Fluctuations in the hormone levels of women may increase the chance of periodontal disease. For this reason, your oral health may require special care during the following stages:
Higher levels of hormones during puberty may lead to gum sensitivity and increased irritation from plaque and food particles if not thoroughly cleaned.
Symptoms similar to those of puberty may occasionally appear before menstruation. The symptoms generally clear up once the period has started. As the amount of sex hormones decrease, so do these problems.
Between the second and eighth months of pregnancy, you may experience swollen, bleeding, or tender gums. Additionally, lumps may appear along your gumline; these lumps are usually painless and disappear after pregnancy. In the event that they don’t go away on their own, they can be professionally removed.
Because infections during pregnancy – including periodontal disease – can place a baby’s health at risk, you should take great care of your teeth and gums. To minimize your chances of periodontal disease, start with healthy gums and maintain a healthy at-home routine. Be sure to see your dentist as recommended to ensure that your gums stay healthy.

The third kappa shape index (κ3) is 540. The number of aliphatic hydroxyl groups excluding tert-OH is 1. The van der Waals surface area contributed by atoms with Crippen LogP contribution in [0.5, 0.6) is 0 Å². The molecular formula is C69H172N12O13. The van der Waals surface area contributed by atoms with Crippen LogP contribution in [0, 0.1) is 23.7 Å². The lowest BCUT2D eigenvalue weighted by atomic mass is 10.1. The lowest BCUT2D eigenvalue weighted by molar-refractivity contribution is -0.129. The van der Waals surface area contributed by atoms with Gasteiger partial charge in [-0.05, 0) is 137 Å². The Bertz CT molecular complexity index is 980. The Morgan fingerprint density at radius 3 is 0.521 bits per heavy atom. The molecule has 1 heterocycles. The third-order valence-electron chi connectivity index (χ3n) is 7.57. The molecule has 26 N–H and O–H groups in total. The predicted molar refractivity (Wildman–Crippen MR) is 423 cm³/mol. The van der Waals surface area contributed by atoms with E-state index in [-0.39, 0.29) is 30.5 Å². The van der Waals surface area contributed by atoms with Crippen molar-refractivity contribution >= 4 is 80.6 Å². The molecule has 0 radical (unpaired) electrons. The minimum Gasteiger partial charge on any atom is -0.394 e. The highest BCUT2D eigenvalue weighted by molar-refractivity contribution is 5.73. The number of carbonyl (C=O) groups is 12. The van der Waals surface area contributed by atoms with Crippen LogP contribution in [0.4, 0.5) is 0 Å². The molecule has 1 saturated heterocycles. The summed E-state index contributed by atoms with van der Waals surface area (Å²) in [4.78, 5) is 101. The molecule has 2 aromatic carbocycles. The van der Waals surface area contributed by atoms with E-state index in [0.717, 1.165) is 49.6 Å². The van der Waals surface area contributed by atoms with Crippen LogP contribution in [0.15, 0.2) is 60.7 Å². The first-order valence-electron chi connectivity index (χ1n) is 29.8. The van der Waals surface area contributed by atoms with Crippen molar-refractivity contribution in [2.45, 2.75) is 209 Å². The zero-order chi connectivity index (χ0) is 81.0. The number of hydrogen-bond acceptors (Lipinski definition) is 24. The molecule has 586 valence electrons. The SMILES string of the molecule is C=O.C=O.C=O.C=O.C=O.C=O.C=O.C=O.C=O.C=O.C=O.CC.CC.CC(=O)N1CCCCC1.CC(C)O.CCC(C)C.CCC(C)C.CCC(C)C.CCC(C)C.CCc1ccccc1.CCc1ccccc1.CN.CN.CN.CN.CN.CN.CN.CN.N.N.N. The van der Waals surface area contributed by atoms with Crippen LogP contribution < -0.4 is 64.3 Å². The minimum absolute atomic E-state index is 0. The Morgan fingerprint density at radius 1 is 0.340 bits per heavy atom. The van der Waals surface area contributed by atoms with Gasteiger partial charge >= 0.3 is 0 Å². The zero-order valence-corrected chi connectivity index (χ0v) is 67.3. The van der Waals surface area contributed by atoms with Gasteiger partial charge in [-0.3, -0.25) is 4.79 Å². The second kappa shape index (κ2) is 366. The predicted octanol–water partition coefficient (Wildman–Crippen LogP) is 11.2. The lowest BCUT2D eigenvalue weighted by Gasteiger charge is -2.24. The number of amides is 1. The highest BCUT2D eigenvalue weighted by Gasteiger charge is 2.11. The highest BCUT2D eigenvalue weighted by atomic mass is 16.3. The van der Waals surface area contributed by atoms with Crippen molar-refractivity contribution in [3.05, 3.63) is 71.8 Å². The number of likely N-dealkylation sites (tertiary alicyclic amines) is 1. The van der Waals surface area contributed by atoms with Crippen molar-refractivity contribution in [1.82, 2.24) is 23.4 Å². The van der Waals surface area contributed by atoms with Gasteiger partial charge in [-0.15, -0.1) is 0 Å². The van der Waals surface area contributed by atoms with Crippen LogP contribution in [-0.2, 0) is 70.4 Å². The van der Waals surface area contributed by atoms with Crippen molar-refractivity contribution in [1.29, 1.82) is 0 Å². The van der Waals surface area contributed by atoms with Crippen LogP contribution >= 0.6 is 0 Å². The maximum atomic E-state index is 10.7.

Oral contraceptives are synthetic hormones and mimic the effect of the body’s natural hormones. As a result, the gums may be prone to swelling and bleeding as long as you are using them. To avoid the risk of drug interactions or a reduction in the efficacy of your medications, be sure to tell your dentist what prescriptions you use – including oral contraceptives – prior to any procedure or treatment.
Menopause and postmenopause may bring changes to your mouth, including dryness, unusual tastes, or gum discomfort. These symptoms may subside with an oral health regimen that includes brushing after each meal, flossing daily, and seeing your dentist as recommended.